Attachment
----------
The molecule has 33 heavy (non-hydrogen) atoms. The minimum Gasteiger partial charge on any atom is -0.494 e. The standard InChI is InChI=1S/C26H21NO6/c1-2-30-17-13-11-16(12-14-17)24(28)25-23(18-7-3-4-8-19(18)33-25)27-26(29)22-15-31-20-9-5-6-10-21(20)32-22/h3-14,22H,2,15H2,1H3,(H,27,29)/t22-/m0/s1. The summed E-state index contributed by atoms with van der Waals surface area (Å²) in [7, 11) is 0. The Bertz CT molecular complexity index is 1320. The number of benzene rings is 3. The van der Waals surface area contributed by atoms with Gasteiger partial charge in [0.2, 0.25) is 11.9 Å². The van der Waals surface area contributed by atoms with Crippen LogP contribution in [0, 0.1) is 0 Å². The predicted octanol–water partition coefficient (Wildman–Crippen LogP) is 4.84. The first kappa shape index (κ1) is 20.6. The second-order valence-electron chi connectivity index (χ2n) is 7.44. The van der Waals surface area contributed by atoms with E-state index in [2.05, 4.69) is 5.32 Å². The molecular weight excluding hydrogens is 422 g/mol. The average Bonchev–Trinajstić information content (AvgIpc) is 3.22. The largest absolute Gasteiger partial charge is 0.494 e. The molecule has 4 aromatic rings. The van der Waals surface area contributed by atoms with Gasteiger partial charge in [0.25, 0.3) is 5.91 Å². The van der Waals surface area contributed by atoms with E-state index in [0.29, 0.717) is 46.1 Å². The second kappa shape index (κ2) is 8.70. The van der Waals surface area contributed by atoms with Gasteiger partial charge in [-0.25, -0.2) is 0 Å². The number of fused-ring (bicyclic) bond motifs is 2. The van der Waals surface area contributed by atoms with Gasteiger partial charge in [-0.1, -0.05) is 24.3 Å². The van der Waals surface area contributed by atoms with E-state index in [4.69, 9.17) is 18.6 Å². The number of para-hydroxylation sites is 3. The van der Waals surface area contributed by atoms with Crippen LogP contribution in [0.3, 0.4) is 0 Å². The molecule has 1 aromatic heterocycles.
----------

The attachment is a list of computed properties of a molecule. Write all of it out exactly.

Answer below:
The molecule has 33 heavy (non-hydrogen) atoms. The minimum Gasteiger partial charge on any atom is -0.494 e. The standard InChI is InChI=1S/C26H21NO6/c1-2-30-17-13-11-16(12-14-17)24(28)25-23(18-7-3-4-8-19(18)33-25)27-26(29)22-15-31-20-9-5-6-10-21(20)32-22/h3-14,22H,2,15H2,1H3,(H,27,29)/t22-/m0/s1. The summed E-state index contributed by atoms with van der Waals surface area (Å²) in [7, 11) is 0. The Bertz CT molecular complexity index is 1320. The number of benzene rings is 3. The van der Waals surface area contributed by atoms with Gasteiger partial charge in [0.2, 0.25) is 11.9 Å². The van der Waals surface area contributed by atoms with Crippen LogP contribution in [0, 0.1) is 0 Å². The predicted octanol–water partition coefficient (Wildman–Crippen LogP) is 4.84. The first kappa shape index (κ1) is 20.6. The second-order valence-electron chi connectivity index (χ2n) is 7.44. The van der Waals surface area contributed by atoms with E-state index in [2.05, 4.69) is 5.32 Å². The molecular weight excluding hydrogens is 422 g/mol. The average Bonchev–Trinajstić information content (AvgIpc) is 3.22. The largest absolute Gasteiger partial charge is 0.494 e. The molecule has 4 aromatic rings. The van der Waals surface area contributed by atoms with Gasteiger partial charge in [0.25, 0.3) is 5.91 Å². The van der Waals surface area contributed by atoms with E-state index in [0.29, 0.717) is 46.1 Å². The second kappa shape index (κ2) is 8.70. The van der Waals surface area contributed by atoms with Gasteiger partial charge in [-0.25, -0.2) is 0 Å². The number of fused-ring (bicyclic) bond motifs is 2. The van der Waals surface area contributed by atoms with Gasteiger partial charge in [-0.1, -0.05) is 24.3 Å². The van der Waals surface area contributed by atoms with E-state index in [4.69, 9.17) is 18.6 Å². The number of para-hydroxylation sites is 3. The van der Waals surface area contributed by atoms with Crippen LogP contribution in [0.3, 0.4) is 0 Å². The molecule has 1 aromatic heterocycles.